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Kapok (Ceiba pentandra) is a tropical tree of the order Malvales and the family Bombacaceae, native to South America. The word is also used for the fibre obtained from its seed pods. The tree is also known as the Java Cotton, Java Kapok, or Silk Cotton tree. Referred to as Ceiba it is a symbol in Mayan mythology.

The tree grows over 30 m and has a very substantial trunk up to 3 m in diameter with buttresses, the leaves are compound of 5 to 9 leaflets, each up to 20 cm and palm like. Adult trees produce several hundred 15 cm seed pods. The pods contain seeds surrounded by a fluffy, yellowish fibre that is a mix of lignin and cellulose. The process of harvesting and separating the fibre is labour-intensive and manual.

The fibre is light, very bouyant, resilient, highly flammable and resistant to water. It cannot be spun but is used as a filling for bedding and upholstery, and for insulation. It was previously much used in life jackets and similar devices. The fibre has been largely replaced by man-made materials. The seeds produce an oil used locally in soap and that can be used as fertilizer.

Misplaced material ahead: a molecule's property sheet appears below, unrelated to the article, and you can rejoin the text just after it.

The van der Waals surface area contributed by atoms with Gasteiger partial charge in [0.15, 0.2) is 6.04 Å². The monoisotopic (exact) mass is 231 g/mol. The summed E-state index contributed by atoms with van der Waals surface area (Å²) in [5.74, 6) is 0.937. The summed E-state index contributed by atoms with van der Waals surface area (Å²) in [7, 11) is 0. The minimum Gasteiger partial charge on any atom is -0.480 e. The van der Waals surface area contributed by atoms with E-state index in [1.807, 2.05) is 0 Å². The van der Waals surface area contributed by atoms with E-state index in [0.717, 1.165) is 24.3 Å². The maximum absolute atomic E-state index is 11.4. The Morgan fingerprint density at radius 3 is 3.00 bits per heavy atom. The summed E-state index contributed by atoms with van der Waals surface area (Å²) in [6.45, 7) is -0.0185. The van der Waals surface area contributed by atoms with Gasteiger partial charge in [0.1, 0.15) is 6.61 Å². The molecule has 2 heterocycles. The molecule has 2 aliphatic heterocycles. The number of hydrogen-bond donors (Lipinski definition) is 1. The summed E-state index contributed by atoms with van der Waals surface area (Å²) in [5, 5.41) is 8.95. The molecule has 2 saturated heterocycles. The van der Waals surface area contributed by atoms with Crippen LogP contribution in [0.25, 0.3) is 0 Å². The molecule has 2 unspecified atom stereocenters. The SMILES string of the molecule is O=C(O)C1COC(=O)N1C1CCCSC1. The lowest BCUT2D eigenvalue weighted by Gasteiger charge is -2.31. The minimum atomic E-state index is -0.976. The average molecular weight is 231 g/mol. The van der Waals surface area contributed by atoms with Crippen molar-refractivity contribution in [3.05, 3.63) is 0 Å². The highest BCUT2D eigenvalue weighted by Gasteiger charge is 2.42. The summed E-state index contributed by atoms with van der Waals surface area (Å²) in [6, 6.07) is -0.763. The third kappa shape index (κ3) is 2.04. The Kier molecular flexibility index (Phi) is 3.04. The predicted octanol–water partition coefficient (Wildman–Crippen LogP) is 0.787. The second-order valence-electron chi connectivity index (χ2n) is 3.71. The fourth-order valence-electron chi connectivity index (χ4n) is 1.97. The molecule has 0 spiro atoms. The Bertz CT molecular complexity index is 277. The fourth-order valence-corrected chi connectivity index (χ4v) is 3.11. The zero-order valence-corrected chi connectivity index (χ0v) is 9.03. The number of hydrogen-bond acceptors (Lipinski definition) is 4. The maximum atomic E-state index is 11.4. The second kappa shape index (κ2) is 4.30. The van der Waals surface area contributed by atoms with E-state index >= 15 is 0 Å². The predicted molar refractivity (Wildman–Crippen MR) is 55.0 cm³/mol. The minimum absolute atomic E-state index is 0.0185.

The commercial tree is most heavily cultivated in Asia, notably in Java (hence its nicknames), Malaysia, and Indonesia, but also in the Philippines, and South America.

A similar fibre is found in the Indian Bombax malabarica, it is termed Indian kapok and is darker in colour and less bouyant than the true variety.

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